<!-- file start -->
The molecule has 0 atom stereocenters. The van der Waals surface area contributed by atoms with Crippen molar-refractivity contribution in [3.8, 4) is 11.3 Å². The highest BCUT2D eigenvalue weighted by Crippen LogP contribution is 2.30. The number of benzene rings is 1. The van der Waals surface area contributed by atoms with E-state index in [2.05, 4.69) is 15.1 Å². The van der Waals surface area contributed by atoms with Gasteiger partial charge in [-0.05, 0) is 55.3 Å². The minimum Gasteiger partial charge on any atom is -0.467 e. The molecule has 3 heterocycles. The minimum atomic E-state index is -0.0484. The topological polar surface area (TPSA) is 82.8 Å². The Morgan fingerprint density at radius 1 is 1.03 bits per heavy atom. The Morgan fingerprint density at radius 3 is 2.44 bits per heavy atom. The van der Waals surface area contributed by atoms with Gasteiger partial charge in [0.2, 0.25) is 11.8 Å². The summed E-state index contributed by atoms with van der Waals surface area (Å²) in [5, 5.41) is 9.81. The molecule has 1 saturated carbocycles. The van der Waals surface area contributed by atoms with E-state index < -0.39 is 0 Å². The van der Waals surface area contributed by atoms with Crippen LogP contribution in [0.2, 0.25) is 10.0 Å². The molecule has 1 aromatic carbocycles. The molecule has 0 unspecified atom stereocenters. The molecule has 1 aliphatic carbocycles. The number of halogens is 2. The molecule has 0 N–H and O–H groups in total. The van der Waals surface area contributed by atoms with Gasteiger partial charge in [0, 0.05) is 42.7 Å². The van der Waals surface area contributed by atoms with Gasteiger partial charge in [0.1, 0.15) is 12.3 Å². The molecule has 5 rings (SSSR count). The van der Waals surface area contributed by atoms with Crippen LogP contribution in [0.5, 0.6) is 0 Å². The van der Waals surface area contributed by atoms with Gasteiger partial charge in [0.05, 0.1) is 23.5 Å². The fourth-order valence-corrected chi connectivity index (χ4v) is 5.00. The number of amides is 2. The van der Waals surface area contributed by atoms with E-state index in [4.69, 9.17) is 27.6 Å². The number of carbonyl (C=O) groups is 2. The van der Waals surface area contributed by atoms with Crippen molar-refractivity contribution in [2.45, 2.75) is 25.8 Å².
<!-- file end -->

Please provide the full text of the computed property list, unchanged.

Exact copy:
The molecule has 0 atom stereocenters. The van der Waals surface area contributed by atoms with Crippen molar-refractivity contribution in [3.8, 4) is 11.3 Å². The highest BCUT2D eigenvalue weighted by Crippen LogP contribution is 2.30. The number of benzene rings is 1. The van der Waals surface area contributed by atoms with E-state index in [2.05, 4.69) is 15.1 Å². The van der Waals surface area contributed by atoms with Gasteiger partial charge in [-0.05, 0) is 55.3 Å². The minimum Gasteiger partial charge on any atom is -0.467 e. The molecule has 3 heterocycles. The minimum atomic E-state index is -0.0484. The topological polar surface area (TPSA) is 82.8 Å². The Morgan fingerprint density at radius 1 is 1.03 bits per heavy atom. The Morgan fingerprint density at radius 3 is 2.44 bits per heavy atom. The van der Waals surface area contributed by atoms with Gasteiger partial charge in [0.2, 0.25) is 11.8 Å². The summed E-state index contributed by atoms with van der Waals surface area (Å²) in [5, 5.41) is 9.81. The molecule has 1 saturated carbocycles. The van der Waals surface area contributed by atoms with E-state index < -0.39 is 0 Å². The van der Waals surface area contributed by atoms with Crippen LogP contribution in [0.2, 0.25) is 10.0 Å². The molecule has 1 aromatic carbocycles. The molecule has 0 unspecified atom stereocenters. The molecule has 1 aliphatic carbocycles. The number of halogens is 2. The molecule has 0 N–H and O–H groups in total. The van der Waals surface area contributed by atoms with Gasteiger partial charge in [0, 0.05) is 42.7 Å². The van der Waals surface area contributed by atoms with Gasteiger partial charge in [0.1, 0.15) is 12.3 Å². The molecule has 5 rings (SSSR count). The van der Waals surface area contributed by atoms with Crippen LogP contribution in [0.5, 0.6) is 0 Å². The van der Waals surface area contributed by atoms with Gasteiger partial charge in [0.05, 0.1) is 23.5 Å². The fourth-order valence-corrected chi connectivity index (χ4v) is 5.00. The number of amides is 2. The van der Waals surface area contributed by atoms with E-state index in [4.69, 9.17) is 27.6 Å². The number of carbonyl (C=O) groups is 2. The van der Waals surface area contributed by atoms with Crippen molar-refractivity contribution in [2.45, 2.75) is 25.8 Å².